If that concert version was a landmark
occasion, remarkably few Chinese
choreographers have since created stage
versions of The Rite of Spring. These include
Xing Liang for the Guangdong Modern Dance
Company in 1997 and Li Hangzhong and Ma
Bo for the Beijing Modern Dance Company in
2001. In addition, the Chinese choreographer
Zhang Xiaoxiong made a work in Tapei in 2008,
influenced by his early years in Cambodia
and the Cultural Revolution, while Shen Wei’s
severe, painterly version premiered in 2003.
Each version of The Rite imagines a different
community and culture from which the story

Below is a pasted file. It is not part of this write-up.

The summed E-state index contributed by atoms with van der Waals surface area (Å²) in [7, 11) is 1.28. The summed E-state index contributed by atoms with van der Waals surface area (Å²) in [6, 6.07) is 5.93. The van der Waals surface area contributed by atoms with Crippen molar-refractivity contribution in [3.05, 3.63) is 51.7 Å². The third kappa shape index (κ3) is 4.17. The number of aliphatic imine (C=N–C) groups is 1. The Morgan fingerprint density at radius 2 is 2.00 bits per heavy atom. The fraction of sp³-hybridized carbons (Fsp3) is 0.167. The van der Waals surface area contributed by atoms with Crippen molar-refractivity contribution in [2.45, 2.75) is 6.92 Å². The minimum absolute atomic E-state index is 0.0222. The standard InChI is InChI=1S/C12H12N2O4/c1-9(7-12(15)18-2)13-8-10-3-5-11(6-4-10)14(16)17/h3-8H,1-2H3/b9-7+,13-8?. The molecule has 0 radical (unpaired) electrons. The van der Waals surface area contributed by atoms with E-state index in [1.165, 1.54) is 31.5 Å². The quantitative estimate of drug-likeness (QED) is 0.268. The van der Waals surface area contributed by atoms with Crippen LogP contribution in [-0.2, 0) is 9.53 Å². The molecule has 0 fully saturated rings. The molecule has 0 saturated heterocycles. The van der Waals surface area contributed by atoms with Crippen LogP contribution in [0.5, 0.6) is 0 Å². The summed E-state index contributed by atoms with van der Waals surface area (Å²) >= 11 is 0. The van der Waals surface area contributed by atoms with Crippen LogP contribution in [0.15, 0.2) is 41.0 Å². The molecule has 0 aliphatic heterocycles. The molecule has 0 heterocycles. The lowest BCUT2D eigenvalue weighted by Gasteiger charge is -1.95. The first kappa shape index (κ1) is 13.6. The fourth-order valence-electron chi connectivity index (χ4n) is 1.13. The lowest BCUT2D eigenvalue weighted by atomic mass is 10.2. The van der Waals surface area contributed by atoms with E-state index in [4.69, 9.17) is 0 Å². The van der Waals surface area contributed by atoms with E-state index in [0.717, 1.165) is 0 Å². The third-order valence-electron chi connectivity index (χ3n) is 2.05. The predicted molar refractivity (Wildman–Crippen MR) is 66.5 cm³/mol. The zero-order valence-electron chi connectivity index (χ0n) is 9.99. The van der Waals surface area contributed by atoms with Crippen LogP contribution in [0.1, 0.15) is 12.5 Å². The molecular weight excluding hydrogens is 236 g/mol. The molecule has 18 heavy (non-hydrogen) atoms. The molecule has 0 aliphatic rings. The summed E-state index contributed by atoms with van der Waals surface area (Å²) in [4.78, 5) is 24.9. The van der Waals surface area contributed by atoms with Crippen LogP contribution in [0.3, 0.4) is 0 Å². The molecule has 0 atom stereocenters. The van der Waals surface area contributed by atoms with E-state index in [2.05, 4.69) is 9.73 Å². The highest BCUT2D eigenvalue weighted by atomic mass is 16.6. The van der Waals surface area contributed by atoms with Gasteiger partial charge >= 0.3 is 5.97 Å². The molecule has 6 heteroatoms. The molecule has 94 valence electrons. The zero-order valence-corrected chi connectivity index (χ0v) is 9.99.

might spring. “My interpretation is from the
Buddhist way of thought,” Yang says. She
is especially interested in the way in which
sacrifice is bound to the idea of reincarnation.
“In the legends, many Buddhist gods sacrifice
themselves to become human,” she tells me.
“Many humans endure tests to reach another
level. It’s about reincarnation, the recycling
of life.” Her heroine is not the community’s
scapegoat, but its potential saviour—willingly
embracing an act of self-sacrifice for the
good of her community. She chooses her own
destiny—which, rather than quashing her spirit,
will release it to the next stage of reincarnation.
Rather than a march into darkness, this Rite